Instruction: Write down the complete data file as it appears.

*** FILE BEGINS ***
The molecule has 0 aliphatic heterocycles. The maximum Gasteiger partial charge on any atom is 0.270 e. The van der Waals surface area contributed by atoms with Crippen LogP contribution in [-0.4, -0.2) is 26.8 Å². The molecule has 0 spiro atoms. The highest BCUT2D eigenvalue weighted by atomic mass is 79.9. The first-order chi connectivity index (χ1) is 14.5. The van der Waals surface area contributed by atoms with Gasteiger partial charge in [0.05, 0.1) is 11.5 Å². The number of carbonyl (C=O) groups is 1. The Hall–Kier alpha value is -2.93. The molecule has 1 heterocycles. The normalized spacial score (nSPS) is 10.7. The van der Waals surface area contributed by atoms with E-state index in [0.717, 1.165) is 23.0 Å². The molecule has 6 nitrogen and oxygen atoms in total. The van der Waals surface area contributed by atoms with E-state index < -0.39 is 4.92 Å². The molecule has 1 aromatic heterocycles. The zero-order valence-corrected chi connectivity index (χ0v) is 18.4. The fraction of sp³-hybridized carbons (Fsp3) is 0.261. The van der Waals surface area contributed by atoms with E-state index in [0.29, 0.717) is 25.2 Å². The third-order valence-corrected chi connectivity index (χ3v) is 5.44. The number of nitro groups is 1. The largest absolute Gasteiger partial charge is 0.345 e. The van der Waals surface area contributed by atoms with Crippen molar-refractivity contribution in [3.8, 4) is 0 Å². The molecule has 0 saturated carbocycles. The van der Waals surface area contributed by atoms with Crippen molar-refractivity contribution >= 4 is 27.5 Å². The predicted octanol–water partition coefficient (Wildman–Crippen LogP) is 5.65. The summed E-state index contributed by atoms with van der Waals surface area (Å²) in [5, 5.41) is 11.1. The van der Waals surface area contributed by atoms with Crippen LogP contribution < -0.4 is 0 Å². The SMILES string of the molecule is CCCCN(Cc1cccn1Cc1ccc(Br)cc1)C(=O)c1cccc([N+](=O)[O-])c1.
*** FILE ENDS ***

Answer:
The molecule has 0 aliphatic heterocycles. The maximum Gasteiger partial charge on any atom is 0.270 e. The van der Waals surface area contributed by atoms with Crippen LogP contribution in [-0.4, -0.2) is 26.8 Å². The molecule has 0 spiro atoms. The highest BCUT2D eigenvalue weighted by atomic mass is 79.9. The first-order chi connectivity index (χ1) is 14.5. The van der Waals surface area contributed by atoms with Gasteiger partial charge in [0.05, 0.1) is 11.5 Å². The number of carbonyl (C=O) groups is 1. The Hall–Kier alpha value is -2.93. The molecule has 1 heterocycles. The normalized spacial score (nSPS) is 10.7. The van der Waals surface area contributed by atoms with E-state index in [0.717, 1.165) is 23.0 Å². The molecule has 6 nitrogen and oxygen atoms in total. The van der Waals surface area contributed by atoms with E-state index < -0.39 is 4.92 Å². The molecule has 1 aromatic heterocycles. The zero-order valence-corrected chi connectivity index (χ0v) is 18.4. The fraction of sp³-hybridized carbons (Fsp3) is 0.261. The van der Waals surface area contributed by atoms with E-state index in [0.29, 0.717) is 25.2 Å². The third-order valence-corrected chi connectivity index (χ3v) is 5.44. The number of nitro groups is 1. The largest absolute Gasteiger partial charge is 0.345 e. The van der Waals surface area contributed by atoms with Crippen molar-refractivity contribution in [3.8, 4) is 0 Å². The molecule has 0 saturated carbocycles. The van der Waals surface area contributed by atoms with Crippen molar-refractivity contribution >= 4 is 27.5 Å². The predicted octanol–water partition coefficient (Wildman–Crippen LogP) is 5.65. The summed E-state index contributed by atoms with van der Waals surface area (Å²) in [5, 5.41) is 11.1. The van der Waals surface area contributed by atoms with Crippen LogP contribution < -0.4 is 0 Å². The SMILES string of the molecule is CCCCN(Cc1cccn1Cc1ccc(Br)cc1)C(=O)c1cccc([N+](=O)[O-])c1.